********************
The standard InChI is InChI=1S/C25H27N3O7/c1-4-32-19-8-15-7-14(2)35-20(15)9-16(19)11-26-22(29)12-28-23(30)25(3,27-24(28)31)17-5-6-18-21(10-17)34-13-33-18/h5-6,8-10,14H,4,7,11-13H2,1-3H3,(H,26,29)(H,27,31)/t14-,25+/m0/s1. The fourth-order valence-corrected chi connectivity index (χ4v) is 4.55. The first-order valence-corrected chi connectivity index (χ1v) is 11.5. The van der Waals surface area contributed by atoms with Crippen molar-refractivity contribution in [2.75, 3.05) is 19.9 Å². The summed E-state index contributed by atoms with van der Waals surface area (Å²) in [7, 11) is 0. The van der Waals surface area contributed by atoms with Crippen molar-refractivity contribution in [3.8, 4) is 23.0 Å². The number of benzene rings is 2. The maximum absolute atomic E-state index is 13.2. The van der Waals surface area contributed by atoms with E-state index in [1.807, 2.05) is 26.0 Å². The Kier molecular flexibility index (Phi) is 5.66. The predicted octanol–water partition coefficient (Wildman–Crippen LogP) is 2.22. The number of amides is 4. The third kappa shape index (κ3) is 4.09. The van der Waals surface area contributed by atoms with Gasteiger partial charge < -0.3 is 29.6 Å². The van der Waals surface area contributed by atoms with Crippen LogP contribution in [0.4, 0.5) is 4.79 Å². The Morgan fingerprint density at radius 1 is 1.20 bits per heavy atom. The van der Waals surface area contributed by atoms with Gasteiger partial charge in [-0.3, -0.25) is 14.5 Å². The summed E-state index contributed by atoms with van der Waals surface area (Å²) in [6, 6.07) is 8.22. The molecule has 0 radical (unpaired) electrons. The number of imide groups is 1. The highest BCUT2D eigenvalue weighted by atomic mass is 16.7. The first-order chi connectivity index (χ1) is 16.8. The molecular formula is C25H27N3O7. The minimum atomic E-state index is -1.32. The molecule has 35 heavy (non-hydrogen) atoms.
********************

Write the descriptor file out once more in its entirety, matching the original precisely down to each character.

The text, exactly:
The standard InChI is InChI=1S/C25H27N3O7/c1-4-32-19-8-15-7-14(2)35-20(15)9-16(19)11-26-22(29)12-28-23(30)25(3,27-24(28)31)17-5-6-18-21(10-17)34-13-33-18/h5-6,8-10,14H,4,7,11-13H2,1-3H3,(H,26,29)(H,27,31)/t14-,25+/m0/s1. The fourth-order valence-corrected chi connectivity index (χ4v) is 4.55. The first-order valence-corrected chi connectivity index (χ1v) is 11.5. The van der Waals surface area contributed by atoms with Crippen molar-refractivity contribution in [2.75, 3.05) is 19.9 Å². The summed E-state index contributed by atoms with van der Waals surface area (Å²) in [7, 11) is 0. The van der Waals surface area contributed by atoms with Crippen molar-refractivity contribution in [3.8, 4) is 23.0 Å². The number of benzene rings is 2. The maximum absolute atomic E-state index is 13.2. The van der Waals surface area contributed by atoms with E-state index in [1.807, 2.05) is 26.0 Å². The Kier molecular flexibility index (Phi) is 5.66. The predicted octanol–water partition coefficient (Wildman–Crippen LogP) is 2.22. The number of amides is 4. The third kappa shape index (κ3) is 4.09. The van der Waals surface area contributed by atoms with Gasteiger partial charge < -0.3 is 29.6 Å². The van der Waals surface area contributed by atoms with Crippen LogP contribution in [0.4, 0.5) is 4.79 Å². The Morgan fingerprint density at radius 1 is 1.20 bits per heavy atom. The van der Waals surface area contributed by atoms with Gasteiger partial charge in [-0.3, -0.25) is 14.5 Å². The summed E-state index contributed by atoms with van der Waals surface area (Å²) in [6, 6.07) is 8.22. The molecule has 0 radical (unpaired) electrons. The number of imide groups is 1. The highest BCUT2D eigenvalue weighted by atomic mass is 16.7. The first-order chi connectivity index (χ1) is 16.8. The molecular formula is C25H27N3O7. The minimum atomic E-state index is -1.32. The molecule has 35 heavy (non-hydrogen) atoms.